Well-illustrated, and highly accessible, The Homeowner’s Guide to Renewable Energy by Dan Chiras (New Society Publishers 2011) is an essential resource for anyone wanting to enter the renewable energy field, whether their goal is a lower monthly utility bill or complete energy independence.
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Contrary to what many people think, renewable energy is not a source of energy we’ve just discovered. Humans have relied on renewable energy since the very first human-like creatures roamed the planet over three million years ago. Throughout most of human history, the energy human beings needed to survive and prosper has come from food molecules — primarily seeds, berries and roots. The energy in these foods provided the means by which we built early civilizations. Our early ancestors also burned wood to warm their caves and cook their food. But just what is renewable energy?
Plants, of course, are renewable resources, capable of regenerating themselves from seeds, roots or tubers. But plants are here by the grace of three other renewable environmental resources: soil, water and air.
Although our predecessors, and virtually all other life forms on the planet, received the energy they needed to survive from plant matter, the source of the energy extracted from our botanical companions is not the soil or water or even the air. The source is the sun — a massive hydrogen fusion reactor 93 million miles from planet Earth.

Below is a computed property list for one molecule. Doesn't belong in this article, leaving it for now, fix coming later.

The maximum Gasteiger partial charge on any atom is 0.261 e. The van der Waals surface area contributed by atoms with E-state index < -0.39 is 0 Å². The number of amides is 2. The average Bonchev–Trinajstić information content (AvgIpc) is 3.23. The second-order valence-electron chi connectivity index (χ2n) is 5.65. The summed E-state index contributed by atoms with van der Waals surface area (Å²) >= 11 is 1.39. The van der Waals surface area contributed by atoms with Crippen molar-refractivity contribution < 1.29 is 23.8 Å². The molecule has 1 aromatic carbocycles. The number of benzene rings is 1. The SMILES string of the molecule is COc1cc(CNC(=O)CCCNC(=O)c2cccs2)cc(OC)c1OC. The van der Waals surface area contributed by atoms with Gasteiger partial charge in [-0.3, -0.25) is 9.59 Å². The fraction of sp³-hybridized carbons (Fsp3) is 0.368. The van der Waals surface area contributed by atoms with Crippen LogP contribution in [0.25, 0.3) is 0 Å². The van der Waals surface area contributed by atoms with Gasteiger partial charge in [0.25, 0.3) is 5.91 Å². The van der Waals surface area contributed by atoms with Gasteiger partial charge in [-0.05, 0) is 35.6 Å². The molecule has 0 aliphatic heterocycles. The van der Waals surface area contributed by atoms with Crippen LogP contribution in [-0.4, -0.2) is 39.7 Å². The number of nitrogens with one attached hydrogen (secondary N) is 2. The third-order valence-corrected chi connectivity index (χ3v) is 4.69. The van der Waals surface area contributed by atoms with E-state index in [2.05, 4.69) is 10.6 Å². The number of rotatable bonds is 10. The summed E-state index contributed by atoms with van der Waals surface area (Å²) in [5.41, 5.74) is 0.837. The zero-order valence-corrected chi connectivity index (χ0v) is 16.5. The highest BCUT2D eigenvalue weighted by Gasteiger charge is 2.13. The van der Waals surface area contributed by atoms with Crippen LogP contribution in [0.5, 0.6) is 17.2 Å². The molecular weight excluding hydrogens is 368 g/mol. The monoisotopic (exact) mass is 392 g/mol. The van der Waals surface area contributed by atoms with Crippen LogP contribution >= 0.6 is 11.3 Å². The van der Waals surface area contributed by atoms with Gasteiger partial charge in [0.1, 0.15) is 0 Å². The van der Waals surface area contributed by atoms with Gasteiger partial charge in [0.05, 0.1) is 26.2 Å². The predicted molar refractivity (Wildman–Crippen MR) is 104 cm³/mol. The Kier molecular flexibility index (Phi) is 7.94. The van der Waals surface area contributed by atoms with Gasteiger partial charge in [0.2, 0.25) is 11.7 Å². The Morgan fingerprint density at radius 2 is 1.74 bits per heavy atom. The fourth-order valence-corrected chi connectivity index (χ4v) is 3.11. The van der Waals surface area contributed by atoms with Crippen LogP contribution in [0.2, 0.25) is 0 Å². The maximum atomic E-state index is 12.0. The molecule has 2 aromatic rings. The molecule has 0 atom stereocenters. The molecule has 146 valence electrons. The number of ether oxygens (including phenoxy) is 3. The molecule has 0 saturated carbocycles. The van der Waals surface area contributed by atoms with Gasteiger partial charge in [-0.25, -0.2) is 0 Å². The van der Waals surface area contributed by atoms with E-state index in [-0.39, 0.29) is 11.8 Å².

Plants capture the sun’s energy during photosynthesis. In this complex set of chemical reactions, plants synthesize a wide variety of food molecules from three basic “ingredients”: carbon dioxide from the air, water from the soil and solar energy from the sun. Solar energy that drives photosynthetic reactions is captured and stored in the chemical bonds of organic food molecules. When food molecules are consumed by us, or any other animal for that matter, stored solar energy is released. Solar energy contained in food molecules and liberated by the cells of our bodies is, in turn, used to transport molecules across cell membranes and to manufacture protein and DNA to power our muscles and heat our bodies.
Humankind’s greatest achievements were made by using the sun’s energy. The Egyptians, for instance, hauled massive stones to build the towering pyramids with nothing but ingenuity and the muscle power of conscripted laborers fueled by organic food molecules courtesy of the sun and plants. The Romans expanded their holdings to build a vast and prosperous empire, too, all with horse and human muscle powered by plant matter and, ultimately, sunlight.